Please take what I say with a grain of salt as I'm not Danish but we have a similar idiom in Dutch.
"Vil" = "Want"; "du" = "you"; "med" = "with". So the first part literally means "Want you with", by which they mean "Do you want to go with me". The "with me" is omitted as it's clear from the context.
This question implies that the person asking you is about to go to the mall. The question means literally "Do you want with in the mall?" and is to be understood as "I'm going to the mall. Do you want to join me?". Both the verb (to come, to go) and the object (with me, with us) are omitted.
It can also mean "Your friends are going to the mall. Do you want to join/go with them?".
At least this is how it works in German, where the same phenomenon exists ("Willst du mit einkaufen?" = (lit.) "Do you want with shopping?" = "Do you want to go on a shopping trip with me/us/them?").
Oh, right. But if the verb and the object are omitted, context is the only way to know what they are? And if so, I wonder why a) duolingo didn't add it to the tips of the lessons, and b) how we are to know with these sentences that rarely have any context at all. Questions, questions hehe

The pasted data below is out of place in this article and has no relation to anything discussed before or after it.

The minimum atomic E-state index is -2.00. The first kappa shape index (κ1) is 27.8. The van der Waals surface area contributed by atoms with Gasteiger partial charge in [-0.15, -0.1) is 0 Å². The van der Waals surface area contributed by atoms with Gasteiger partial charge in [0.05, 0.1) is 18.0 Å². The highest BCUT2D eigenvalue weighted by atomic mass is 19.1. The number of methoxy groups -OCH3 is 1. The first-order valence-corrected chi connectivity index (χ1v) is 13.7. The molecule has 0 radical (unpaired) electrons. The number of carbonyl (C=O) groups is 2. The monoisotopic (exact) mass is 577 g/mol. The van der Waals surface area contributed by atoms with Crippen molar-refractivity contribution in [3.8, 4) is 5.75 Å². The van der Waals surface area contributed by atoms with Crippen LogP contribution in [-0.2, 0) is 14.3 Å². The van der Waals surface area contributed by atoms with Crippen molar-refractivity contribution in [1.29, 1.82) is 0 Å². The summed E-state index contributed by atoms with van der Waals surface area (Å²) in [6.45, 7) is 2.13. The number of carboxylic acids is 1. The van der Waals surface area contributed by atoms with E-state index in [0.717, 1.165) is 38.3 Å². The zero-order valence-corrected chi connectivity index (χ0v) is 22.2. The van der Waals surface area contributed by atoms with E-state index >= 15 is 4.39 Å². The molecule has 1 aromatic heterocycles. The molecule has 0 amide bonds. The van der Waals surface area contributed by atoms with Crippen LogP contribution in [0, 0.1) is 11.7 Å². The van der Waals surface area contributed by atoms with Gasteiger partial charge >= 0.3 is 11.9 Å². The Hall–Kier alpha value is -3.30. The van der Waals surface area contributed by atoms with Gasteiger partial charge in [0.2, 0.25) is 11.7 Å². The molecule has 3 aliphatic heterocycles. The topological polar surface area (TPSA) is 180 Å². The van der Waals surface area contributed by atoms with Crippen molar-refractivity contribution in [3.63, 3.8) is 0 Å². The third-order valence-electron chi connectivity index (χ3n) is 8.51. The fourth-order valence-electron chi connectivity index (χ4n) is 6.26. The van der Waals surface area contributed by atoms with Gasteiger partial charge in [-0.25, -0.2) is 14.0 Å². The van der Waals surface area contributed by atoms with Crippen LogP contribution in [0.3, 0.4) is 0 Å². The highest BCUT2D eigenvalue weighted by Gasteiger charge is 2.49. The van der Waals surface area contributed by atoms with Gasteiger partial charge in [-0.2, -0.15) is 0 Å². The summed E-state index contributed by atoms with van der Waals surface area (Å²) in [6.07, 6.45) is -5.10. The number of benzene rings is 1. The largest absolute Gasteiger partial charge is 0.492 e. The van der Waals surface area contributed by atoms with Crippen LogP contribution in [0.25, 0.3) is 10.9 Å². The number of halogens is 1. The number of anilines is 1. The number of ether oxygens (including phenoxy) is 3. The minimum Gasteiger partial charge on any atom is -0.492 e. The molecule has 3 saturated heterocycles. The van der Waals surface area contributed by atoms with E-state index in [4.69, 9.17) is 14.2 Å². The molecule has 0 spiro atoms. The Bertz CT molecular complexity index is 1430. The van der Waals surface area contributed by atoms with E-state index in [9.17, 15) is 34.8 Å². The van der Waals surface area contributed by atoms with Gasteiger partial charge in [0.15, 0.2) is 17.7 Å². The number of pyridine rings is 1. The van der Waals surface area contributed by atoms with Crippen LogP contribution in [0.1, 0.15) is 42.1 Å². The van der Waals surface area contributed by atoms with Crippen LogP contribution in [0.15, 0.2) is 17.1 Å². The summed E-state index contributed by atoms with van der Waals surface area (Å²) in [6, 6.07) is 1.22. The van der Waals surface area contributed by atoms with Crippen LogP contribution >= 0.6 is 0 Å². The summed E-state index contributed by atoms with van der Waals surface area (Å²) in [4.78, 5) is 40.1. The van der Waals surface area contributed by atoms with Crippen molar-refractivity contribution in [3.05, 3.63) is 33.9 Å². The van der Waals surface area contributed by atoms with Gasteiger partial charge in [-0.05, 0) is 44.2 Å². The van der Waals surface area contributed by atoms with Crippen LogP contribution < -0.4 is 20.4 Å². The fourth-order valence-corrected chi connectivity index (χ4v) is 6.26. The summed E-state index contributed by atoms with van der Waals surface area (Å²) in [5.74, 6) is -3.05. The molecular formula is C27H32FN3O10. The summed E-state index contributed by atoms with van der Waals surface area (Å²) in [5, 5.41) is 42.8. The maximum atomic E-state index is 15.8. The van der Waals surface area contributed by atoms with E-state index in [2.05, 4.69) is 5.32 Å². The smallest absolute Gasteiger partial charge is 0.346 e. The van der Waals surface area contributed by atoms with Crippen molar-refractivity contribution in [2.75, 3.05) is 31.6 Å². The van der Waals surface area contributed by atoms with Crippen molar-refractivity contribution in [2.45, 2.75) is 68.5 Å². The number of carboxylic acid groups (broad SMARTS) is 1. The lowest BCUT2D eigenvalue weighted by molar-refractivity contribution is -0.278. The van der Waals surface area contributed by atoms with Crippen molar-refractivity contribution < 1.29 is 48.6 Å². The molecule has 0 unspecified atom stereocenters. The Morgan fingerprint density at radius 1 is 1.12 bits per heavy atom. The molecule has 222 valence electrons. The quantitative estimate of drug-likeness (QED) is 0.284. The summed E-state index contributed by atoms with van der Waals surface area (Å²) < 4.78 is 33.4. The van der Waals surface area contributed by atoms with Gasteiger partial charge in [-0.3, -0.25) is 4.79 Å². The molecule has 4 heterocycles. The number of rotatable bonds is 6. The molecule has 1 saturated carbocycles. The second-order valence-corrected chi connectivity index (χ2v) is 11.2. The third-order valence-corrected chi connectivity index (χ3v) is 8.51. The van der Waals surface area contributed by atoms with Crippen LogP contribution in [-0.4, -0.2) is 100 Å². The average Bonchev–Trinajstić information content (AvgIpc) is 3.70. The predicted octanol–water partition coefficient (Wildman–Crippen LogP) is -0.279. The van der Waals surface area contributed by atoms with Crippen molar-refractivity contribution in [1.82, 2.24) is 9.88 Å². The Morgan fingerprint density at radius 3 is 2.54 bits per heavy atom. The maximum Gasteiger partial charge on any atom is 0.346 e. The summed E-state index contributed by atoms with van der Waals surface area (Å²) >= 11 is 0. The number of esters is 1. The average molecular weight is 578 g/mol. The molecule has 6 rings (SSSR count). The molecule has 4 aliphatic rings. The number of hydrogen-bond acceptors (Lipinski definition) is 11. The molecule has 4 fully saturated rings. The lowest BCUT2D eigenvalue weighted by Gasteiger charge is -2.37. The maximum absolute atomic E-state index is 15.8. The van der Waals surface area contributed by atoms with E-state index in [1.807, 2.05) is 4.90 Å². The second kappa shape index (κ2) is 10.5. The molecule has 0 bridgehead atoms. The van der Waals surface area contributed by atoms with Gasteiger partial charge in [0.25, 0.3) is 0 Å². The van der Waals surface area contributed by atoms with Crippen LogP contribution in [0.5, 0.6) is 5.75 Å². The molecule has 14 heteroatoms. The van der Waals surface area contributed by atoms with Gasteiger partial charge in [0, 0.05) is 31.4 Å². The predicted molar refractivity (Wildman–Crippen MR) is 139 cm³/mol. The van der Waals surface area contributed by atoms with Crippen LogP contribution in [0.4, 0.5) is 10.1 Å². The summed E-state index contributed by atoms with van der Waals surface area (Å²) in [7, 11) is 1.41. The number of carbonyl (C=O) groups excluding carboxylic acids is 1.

Possibly. In Swedish we would say "Kommer du med till centret" - the strange thing in the Danish phrase is the use of 'vil', usually a "modal help verb" (is that the expression in English?), that usually only 'helps' other verbs, 'needs' another verb ("Vill du komma med?" = Do you want to come?) -- If this Danish sentence is correct - it is certainly something 'very Danish, idiomatic'.
We have the same in Swedish, 'Vill du in?" Here 'in' is expressing the direction, where we are going 'in or out'. What is strange with the above Danish sentence is the use of "i", which does not work in Swedish, because the verb 'going' needs a direction, and the preposition "i" is about where you 'are', 'being', when not moving. -- And English too, I imagine, since "going to" has 'to' as a preposition of direction.
"Do you want to go to the mall": this is wrong. The Danish says med, meaning with (me); it is not asking whether you want to go on your own. Given this, in British English we would use the verb 'come' rather than 'go': " "Do you want to come with me to the shopping centre?"
If you want to "centre" to mean "the centre point of something specific" like "city centre" you can say "centrum" (and maybe add something to specify what kind of centre you mean.). Or you can rewrite it a bit to say "... i midten af byen." (in the middle of the town/city)
"Vil du med i centeret i centrum (af byen)."